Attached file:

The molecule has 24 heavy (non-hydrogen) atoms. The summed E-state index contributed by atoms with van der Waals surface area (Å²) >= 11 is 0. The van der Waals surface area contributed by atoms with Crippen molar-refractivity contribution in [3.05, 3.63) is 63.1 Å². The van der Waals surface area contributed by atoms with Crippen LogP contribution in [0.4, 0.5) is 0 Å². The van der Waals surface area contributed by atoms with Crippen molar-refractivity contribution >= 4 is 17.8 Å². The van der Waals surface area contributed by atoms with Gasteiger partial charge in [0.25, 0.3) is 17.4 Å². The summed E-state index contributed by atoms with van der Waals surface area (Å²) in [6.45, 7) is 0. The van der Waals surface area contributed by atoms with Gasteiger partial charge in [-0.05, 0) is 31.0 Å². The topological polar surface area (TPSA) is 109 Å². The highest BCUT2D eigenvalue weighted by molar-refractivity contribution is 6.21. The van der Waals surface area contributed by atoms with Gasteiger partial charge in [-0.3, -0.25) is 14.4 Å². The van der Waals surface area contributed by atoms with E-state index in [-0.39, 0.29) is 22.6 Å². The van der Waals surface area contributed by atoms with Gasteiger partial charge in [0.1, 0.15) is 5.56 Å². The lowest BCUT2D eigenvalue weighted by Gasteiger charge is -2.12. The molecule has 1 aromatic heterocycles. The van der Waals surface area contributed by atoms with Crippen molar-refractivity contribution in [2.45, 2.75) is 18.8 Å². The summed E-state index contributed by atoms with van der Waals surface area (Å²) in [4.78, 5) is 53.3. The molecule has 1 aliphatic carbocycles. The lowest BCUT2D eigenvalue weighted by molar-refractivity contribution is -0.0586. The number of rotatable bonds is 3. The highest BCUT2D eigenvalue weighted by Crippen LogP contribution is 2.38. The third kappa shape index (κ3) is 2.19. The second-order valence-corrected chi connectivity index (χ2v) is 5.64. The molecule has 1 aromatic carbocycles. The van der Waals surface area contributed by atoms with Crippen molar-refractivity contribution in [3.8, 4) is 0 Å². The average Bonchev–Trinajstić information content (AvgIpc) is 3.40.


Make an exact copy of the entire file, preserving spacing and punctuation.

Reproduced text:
The molecule has 24 heavy (non-hydrogen) atoms. The summed E-state index contributed by atoms with van der Waals surface area (Å²) >= 11 is 0. The van der Waals surface area contributed by atoms with Crippen molar-refractivity contribution in [3.05, 3.63) is 63.1 Å². The van der Waals surface area contributed by atoms with Crippen LogP contribution in [0.4, 0.5) is 0 Å². The van der Waals surface area contributed by atoms with Crippen molar-refractivity contribution >= 4 is 17.8 Å². The van der Waals surface area contributed by atoms with Gasteiger partial charge in [0.25, 0.3) is 17.4 Å². The summed E-state index contributed by atoms with van der Waals surface area (Å²) in [6.45, 7) is 0. The van der Waals surface area contributed by atoms with Gasteiger partial charge in [-0.05, 0) is 31.0 Å². The topological polar surface area (TPSA) is 109 Å². The highest BCUT2D eigenvalue weighted by molar-refractivity contribution is 6.21. The van der Waals surface area contributed by atoms with Gasteiger partial charge in [-0.3, -0.25) is 14.4 Å². The van der Waals surface area contributed by atoms with E-state index in [-0.39, 0.29) is 22.6 Å². The van der Waals surface area contributed by atoms with Gasteiger partial charge in [0.1, 0.15) is 5.56 Å². The lowest BCUT2D eigenvalue weighted by Gasteiger charge is -2.12. The molecule has 1 aromatic heterocycles. The van der Waals surface area contributed by atoms with Crippen molar-refractivity contribution in [2.45, 2.75) is 18.8 Å². The summed E-state index contributed by atoms with van der Waals surface area (Å²) in [4.78, 5) is 53.3. The molecule has 1 aliphatic carbocycles. The lowest BCUT2D eigenvalue weighted by molar-refractivity contribution is -0.0586. The number of rotatable bonds is 3. The highest BCUT2D eigenvalue weighted by Crippen LogP contribution is 2.38. The third kappa shape index (κ3) is 2.19. The second-order valence-corrected chi connectivity index (χ2v) is 5.64. The molecule has 1 aromatic carbocycles. The van der Waals surface area contributed by atoms with Crippen molar-refractivity contribution in [3.8, 4) is 0 Å². The average Bonchev–Trinajstić information content (AvgIpc) is 3.40.